“Regardless, all projects would still be subject to environmental assessments under the Nuclear Safety Control Act,” which is administered by the CNSC, he said.

On Wednesday, Natural Resources Minister Amarjeet Sohi is scheduled to release a “road map” – prepared by industry with support from the federal government – on how Canada can participate in the development of next generations of reactors. “We will make sure that we are looking at every aspect of this industry from safety, from regulation, to the potential for northern communities, the potential of co-generation for large industrial complexes,” he told reporters on Tuesday.

In an interview, Mr. Sohi said the government will consider the industry proposals, but has not committed to providing any support for the commercialization of SMRs. In an Oct. 30 letter to Mr. Sohi and Environment Minister Catherine McKenna, critics representing 25 advocacy groups argue SMRs would be more expensive per kilowatt of power than traditional reactors and would continue to produce radioactive waste with no permanent disposal methods available.

Government-owned Canadian Nuclear Laboratories (CNL) is in talks with several companies that are developing SMRs and is aiming to have several demonstration plants at its site on Chalk River, 200 kilometres northwest of Ottawa, assuming the developers receive a safety licence from the CNSC. Currently, 10 companies have submitted plans to the commission for a “pre-licensing design review” in which the regulator provides high-level feedback on whether their technology would meet with Canadian standards.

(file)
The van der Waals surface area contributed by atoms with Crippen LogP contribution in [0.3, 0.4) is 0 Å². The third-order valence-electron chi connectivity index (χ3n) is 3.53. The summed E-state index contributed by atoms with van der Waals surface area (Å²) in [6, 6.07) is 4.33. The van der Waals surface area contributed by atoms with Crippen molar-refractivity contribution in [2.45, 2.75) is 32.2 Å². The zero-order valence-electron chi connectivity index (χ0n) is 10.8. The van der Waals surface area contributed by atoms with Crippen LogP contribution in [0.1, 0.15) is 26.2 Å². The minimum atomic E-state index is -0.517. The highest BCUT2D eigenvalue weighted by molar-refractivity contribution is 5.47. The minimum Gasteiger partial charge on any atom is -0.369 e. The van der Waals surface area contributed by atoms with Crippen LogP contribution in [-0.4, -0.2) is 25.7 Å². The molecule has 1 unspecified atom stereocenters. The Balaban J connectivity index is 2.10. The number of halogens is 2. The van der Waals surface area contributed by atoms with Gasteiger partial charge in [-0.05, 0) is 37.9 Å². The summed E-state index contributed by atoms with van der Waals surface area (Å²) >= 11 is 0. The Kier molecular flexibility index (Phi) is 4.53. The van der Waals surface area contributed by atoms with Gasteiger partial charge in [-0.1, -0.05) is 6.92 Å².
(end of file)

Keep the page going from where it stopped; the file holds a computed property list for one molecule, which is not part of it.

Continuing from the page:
CNL is hosting an international gathering of SMR developers in Ottawa this week. That list includes Pittsburgh-based Westinghouse Electric Co., which is now owned by Brookfield Asset Management Inc., and Terrestrial Energy Inc., which has cleared the first stage of the pre-licensing review with the CNSC.

At a presentation on Monday evening, CNL president Mark Lesinski said it is critical for the industry to be able to build demonstration plants at an existing nuclear site like Chalk River, in order to prove and fine-tune its technology before pursuing commercial deals. Industry officials suggest it would likely take five years before an SMR design is licensed in Canada, and another five years before they are sold commercially. However, in their letter to the ministers, the advocacy groups urged the government to refuse any support for new nuclear reactor technology.

“The nuclear lobby’s promises of affordable new reactors able to fight climate change are always conditional on government subsidies, watering down safety and limiting the public’s right to information,” Greenpeace’s Mr. Stensil said on Tuesday. He argued it is inappropriate for the CNSC to lobby on behalf of the industry that it regulates. The commission provided a submission to the government on the Impact Assessment Act, but has refused to release it, he said.